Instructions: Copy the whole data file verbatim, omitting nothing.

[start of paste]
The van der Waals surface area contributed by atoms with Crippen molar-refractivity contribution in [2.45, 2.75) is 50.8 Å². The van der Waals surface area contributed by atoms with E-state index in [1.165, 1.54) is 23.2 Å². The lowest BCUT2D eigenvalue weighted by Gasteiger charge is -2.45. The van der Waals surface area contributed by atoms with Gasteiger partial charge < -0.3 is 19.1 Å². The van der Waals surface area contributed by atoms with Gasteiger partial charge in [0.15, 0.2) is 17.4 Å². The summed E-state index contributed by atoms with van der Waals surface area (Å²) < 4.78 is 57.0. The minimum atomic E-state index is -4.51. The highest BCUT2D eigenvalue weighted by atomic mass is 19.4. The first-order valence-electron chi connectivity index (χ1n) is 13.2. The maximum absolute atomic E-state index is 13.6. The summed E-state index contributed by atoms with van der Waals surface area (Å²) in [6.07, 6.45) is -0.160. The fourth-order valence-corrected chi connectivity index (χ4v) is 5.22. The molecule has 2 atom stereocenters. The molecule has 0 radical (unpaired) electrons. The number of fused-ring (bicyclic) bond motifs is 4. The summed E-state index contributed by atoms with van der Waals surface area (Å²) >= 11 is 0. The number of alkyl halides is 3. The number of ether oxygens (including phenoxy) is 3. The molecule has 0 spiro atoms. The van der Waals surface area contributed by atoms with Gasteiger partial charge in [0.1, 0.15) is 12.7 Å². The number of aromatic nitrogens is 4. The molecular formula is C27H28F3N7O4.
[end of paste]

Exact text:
The van der Waals surface area contributed by atoms with Crippen molar-refractivity contribution in [2.45, 2.75) is 50.8 Å². The van der Waals surface area contributed by atoms with E-state index in [1.165, 1.54) is 23.2 Å². The lowest BCUT2D eigenvalue weighted by Gasteiger charge is -2.45. The van der Waals surface area contributed by atoms with Gasteiger partial charge < -0.3 is 19.1 Å². The van der Waals surface area contributed by atoms with Gasteiger partial charge in [0.15, 0.2) is 17.4 Å². The summed E-state index contributed by atoms with van der Waals surface area (Å²) < 4.78 is 57.0. The minimum atomic E-state index is -4.51. The highest BCUT2D eigenvalue weighted by atomic mass is 19.4. The first-order valence-electron chi connectivity index (χ1n) is 13.2. The maximum absolute atomic E-state index is 13.6. The summed E-state index contributed by atoms with van der Waals surface area (Å²) in [6.07, 6.45) is -0.160. The fourth-order valence-corrected chi connectivity index (χ4v) is 5.22. The molecule has 2 atom stereocenters. The molecule has 0 radical (unpaired) electrons. The number of fused-ring (bicyclic) bond motifs is 4. The summed E-state index contributed by atoms with van der Waals surface area (Å²) >= 11 is 0. The number of alkyl halides is 3. The number of ether oxygens (including phenoxy) is 3. The molecule has 0 spiro atoms. The van der Waals surface area contributed by atoms with Gasteiger partial charge in [0.1, 0.15) is 12.7 Å². The number of aromatic nitrogens is 4. The molecular formula is C27H28F3N7O4.